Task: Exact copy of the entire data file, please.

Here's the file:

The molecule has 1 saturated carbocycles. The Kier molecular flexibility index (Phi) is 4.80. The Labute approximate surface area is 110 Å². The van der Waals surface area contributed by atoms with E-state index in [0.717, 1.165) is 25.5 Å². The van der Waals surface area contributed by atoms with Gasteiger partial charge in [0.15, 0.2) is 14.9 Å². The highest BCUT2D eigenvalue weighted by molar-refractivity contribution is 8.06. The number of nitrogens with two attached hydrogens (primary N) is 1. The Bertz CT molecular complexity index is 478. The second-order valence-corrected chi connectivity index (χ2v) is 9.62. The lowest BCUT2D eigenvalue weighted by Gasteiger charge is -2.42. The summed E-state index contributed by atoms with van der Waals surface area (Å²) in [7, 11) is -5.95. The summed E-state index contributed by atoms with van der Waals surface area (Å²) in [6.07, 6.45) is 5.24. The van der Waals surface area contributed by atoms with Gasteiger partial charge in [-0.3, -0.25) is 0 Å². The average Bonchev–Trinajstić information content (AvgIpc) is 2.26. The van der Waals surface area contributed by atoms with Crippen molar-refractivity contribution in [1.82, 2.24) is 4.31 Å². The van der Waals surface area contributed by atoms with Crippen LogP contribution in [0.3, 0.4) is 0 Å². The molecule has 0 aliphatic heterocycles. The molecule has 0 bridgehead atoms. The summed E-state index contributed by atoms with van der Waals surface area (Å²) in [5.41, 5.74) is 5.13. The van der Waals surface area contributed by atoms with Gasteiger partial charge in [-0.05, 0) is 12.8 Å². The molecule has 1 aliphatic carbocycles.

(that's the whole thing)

The molecule has 1 saturated carbocycles. The Kier molecular flexibility index (Phi) is 4.80. The Labute approximate surface area is 110 Å². The van der Waals surface area contributed by atoms with E-state index in [0.717, 1.165) is 25.5 Å². The van der Waals surface area contributed by atoms with Gasteiger partial charge in [0.15, 0.2) is 14.9 Å². The highest BCUT2D eigenvalue weighted by molar-refractivity contribution is 8.06. The number of nitrogens with two attached hydrogens (primary N) is 1. The Bertz CT molecular complexity index is 478. The second-order valence-corrected chi connectivity index (χ2v) is 9.62. The lowest BCUT2D eigenvalue weighted by Gasteiger charge is -2.42. The summed E-state index contributed by atoms with van der Waals surface area (Å²) in [7, 11) is -5.95. The summed E-state index contributed by atoms with van der Waals surface area (Å²) in [6.07, 6.45) is 5.24. The van der Waals surface area contributed by atoms with Gasteiger partial charge in [-0.3, -0.25) is 0 Å². The average Bonchev–Trinajstić information content (AvgIpc) is 2.26. The van der Waals surface area contributed by atoms with Crippen molar-refractivity contribution in [1.82, 2.24) is 4.31 Å². The van der Waals surface area contributed by atoms with Crippen LogP contribution in [0.3, 0.4) is 0 Å². The molecule has 0 aliphatic heterocycles. The molecule has 0 bridgehead atoms. The summed E-state index contributed by atoms with van der Waals surface area (Å²) in [5.41, 5.74) is 5.13. The van der Waals surface area contributed by atoms with Gasteiger partial charge in [-0.05, 0) is 12.8 Å². The molecule has 1 aliphatic carbocycles.